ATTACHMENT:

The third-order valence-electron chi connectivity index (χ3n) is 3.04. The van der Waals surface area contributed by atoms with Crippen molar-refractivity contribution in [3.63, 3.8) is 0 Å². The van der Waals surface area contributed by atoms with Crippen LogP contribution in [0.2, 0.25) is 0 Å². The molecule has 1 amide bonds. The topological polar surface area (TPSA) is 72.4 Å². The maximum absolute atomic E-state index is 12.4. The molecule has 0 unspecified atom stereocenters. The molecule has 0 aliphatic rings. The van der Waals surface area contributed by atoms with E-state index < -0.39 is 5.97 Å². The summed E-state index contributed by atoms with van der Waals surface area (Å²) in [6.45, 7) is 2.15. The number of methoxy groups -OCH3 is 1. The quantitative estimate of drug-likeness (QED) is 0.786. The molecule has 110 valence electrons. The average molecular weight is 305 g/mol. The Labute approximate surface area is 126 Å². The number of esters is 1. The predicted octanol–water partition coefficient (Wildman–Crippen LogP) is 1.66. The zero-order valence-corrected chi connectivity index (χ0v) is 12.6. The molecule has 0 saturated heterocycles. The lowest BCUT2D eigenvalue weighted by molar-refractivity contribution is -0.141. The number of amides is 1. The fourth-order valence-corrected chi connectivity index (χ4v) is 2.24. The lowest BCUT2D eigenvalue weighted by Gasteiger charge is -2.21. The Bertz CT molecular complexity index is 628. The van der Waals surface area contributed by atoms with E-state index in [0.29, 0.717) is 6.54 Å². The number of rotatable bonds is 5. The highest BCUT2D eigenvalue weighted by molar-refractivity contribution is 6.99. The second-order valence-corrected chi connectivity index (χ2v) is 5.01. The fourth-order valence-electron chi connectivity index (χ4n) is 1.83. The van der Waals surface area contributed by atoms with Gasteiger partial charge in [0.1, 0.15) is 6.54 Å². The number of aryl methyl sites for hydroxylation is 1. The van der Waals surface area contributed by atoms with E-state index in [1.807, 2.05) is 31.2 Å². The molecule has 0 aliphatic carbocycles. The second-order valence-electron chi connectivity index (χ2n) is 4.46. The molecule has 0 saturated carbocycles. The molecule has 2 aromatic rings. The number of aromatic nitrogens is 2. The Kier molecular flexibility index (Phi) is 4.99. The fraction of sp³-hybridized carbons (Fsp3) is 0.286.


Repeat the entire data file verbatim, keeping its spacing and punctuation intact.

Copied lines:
The third-order valence-electron chi connectivity index (χ3n) is 3.04. The van der Waals surface area contributed by atoms with Crippen molar-refractivity contribution in [3.63, 3.8) is 0 Å². The van der Waals surface area contributed by atoms with Crippen LogP contribution in [0.2, 0.25) is 0 Å². The molecule has 1 amide bonds. The topological polar surface area (TPSA) is 72.4 Å². The maximum absolute atomic E-state index is 12.4. The molecule has 0 unspecified atom stereocenters. The molecule has 0 aliphatic rings. The van der Waals surface area contributed by atoms with E-state index < -0.39 is 5.97 Å². The summed E-state index contributed by atoms with van der Waals surface area (Å²) in [6.45, 7) is 2.15. The number of methoxy groups -OCH3 is 1. The quantitative estimate of drug-likeness (QED) is 0.786. The molecule has 110 valence electrons. The average molecular weight is 305 g/mol. The Labute approximate surface area is 126 Å². The number of esters is 1. The predicted octanol–water partition coefficient (Wildman–Crippen LogP) is 1.66. The zero-order valence-corrected chi connectivity index (χ0v) is 12.6. The molecule has 0 saturated heterocycles. The lowest BCUT2D eigenvalue weighted by molar-refractivity contribution is -0.141. The number of amides is 1. The fourth-order valence-corrected chi connectivity index (χ4v) is 2.24. The lowest BCUT2D eigenvalue weighted by Gasteiger charge is -2.21. The Bertz CT molecular complexity index is 628. The van der Waals surface area contributed by atoms with E-state index in [0.29, 0.717) is 6.54 Å². The number of rotatable bonds is 5. The highest BCUT2D eigenvalue weighted by molar-refractivity contribution is 6.99. The second-order valence-corrected chi connectivity index (χ2v) is 5.01. The fourth-order valence-electron chi connectivity index (χ4n) is 1.83. The van der Waals surface area contributed by atoms with Gasteiger partial charge in [0.1, 0.15) is 6.54 Å². The number of aryl methyl sites for hydroxylation is 1. The van der Waals surface area contributed by atoms with E-state index in [1.807, 2.05) is 31.2 Å². The molecule has 0 aliphatic carbocycles. The second-order valence-electron chi connectivity index (χ2n) is 4.46. The molecule has 0 saturated carbocycles. The molecule has 2 aromatic rings. The number of aromatic nitrogens is 2. The Kier molecular flexibility index (Phi) is 4.99. The fraction of sp³-hybridized carbons (Fsp3) is 0.286.